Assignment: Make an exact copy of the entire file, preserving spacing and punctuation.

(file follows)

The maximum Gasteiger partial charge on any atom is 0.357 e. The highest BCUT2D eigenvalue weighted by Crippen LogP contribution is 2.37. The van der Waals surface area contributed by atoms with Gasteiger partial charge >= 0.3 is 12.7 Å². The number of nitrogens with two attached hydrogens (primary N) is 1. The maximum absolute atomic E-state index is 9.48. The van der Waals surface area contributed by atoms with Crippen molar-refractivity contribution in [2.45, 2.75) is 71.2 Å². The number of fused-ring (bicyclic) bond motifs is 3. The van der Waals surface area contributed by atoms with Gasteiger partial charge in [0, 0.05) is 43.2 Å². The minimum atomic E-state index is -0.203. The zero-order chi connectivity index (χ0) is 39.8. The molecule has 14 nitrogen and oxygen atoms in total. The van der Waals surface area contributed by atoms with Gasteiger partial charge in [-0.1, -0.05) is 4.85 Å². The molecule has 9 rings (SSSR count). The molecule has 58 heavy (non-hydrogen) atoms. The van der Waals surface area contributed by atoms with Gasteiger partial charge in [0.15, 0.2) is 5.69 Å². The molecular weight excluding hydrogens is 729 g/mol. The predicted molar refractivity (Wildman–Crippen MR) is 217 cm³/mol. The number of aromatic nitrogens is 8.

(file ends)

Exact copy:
The maximum Gasteiger partial charge on any atom is 0.357 e. The highest BCUT2D eigenvalue weighted by Crippen LogP contribution is 2.37. The van der Waals surface area contributed by atoms with Gasteiger partial charge >= 0.3 is 12.7 Å². The number of nitrogens with two attached hydrogens (primary N) is 1. The maximum absolute atomic E-state index is 9.48. The van der Waals surface area contributed by atoms with Crippen molar-refractivity contribution in [2.45, 2.75) is 71.2 Å². The number of fused-ring (bicyclic) bond motifs is 3. The van der Waals surface area contributed by atoms with Gasteiger partial charge in [0, 0.05) is 43.2 Å². The minimum atomic E-state index is -0.203. The zero-order chi connectivity index (χ0) is 39.8. The molecule has 14 nitrogen and oxygen atoms in total. The van der Waals surface area contributed by atoms with Gasteiger partial charge in [-0.1, -0.05) is 4.85 Å². The molecule has 9 rings (SSSR count). The molecule has 58 heavy (non-hydrogen) atoms. The van der Waals surface area contributed by atoms with Gasteiger partial charge in [0.15, 0.2) is 5.69 Å². The molecular weight excluding hydrogens is 729 g/mol. The predicted molar refractivity (Wildman–Crippen MR) is 217 cm³/mol. The number of aromatic nitrogens is 8.